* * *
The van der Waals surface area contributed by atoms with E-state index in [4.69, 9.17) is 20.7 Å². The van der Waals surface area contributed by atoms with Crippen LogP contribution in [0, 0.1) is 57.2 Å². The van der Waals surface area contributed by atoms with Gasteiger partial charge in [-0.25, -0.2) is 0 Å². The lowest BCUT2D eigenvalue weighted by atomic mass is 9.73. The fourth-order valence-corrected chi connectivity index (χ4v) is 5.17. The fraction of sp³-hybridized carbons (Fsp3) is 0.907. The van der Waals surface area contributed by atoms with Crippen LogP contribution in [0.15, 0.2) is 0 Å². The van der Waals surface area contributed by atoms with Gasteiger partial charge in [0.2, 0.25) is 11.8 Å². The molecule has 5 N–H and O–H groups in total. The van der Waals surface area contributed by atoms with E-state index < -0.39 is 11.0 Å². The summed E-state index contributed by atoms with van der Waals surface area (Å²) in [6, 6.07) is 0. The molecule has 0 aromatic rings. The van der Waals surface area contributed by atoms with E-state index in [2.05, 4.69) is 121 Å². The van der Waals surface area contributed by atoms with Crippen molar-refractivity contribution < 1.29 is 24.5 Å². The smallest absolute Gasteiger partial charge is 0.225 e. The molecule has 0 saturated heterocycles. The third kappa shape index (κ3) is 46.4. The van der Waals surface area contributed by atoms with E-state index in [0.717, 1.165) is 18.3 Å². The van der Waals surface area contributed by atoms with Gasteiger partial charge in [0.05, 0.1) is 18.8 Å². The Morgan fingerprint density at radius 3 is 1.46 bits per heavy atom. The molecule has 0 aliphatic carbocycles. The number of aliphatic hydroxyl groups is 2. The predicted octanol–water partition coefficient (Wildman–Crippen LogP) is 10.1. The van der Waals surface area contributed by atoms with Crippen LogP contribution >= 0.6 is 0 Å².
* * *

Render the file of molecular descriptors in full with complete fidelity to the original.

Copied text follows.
The van der Waals surface area contributed by atoms with E-state index in [4.69, 9.17) is 20.7 Å². The van der Waals surface area contributed by atoms with Crippen LogP contribution in [0, 0.1) is 57.2 Å². The van der Waals surface area contributed by atoms with Gasteiger partial charge in [-0.25, -0.2) is 0 Å². The lowest BCUT2D eigenvalue weighted by atomic mass is 9.73. The fourth-order valence-corrected chi connectivity index (χ4v) is 5.17. The fraction of sp³-hybridized carbons (Fsp3) is 0.907. The van der Waals surface area contributed by atoms with Crippen LogP contribution in [0.15, 0.2) is 0 Å². The van der Waals surface area contributed by atoms with Gasteiger partial charge in [0.2, 0.25) is 11.8 Å². The molecule has 5 N–H and O–H groups in total. The van der Waals surface area contributed by atoms with E-state index < -0.39 is 11.0 Å². The summed E-state index contributed by atoms with van der Waals surface area (Å²) in [6, 6.07) is 0. The molecule has 0 aromatic rings. The van der Waals surface area contributed by atoms with E-state index in [2.05, 4.69) is 121 Å². The van der Waals surface area contributed by atoms with Crippen molar-refractivity contribution < 1.29 is 24.5 Å². The smallest absolute Gasteiger partial charge is 0.225 e. The molecule has 0 saturated heterocycles. The third kappa shape index (κ3) is 46.4. The van der Waals surface area contributed by atoms with E-state index in [0.717, 1.165) is 18.3 Å². The van der Waals surface area contributed by atoms with Gasteiger partial charge in [0.05, 0.1) is 18.8 Å². The Morgan fingerprint density at radius 3 is 1.46 bits per heavy atom. The molecule has 0 aliphatic carbocycles. The number of aliphatic hydroxyl groups is 2. The predicted octanol–water partition coefficient (Wildman–Crippen LogP) is 10.1. The van der Waals surface area contributed by atoms with Crippen LogP contribution >= 0.6 is 0 Å².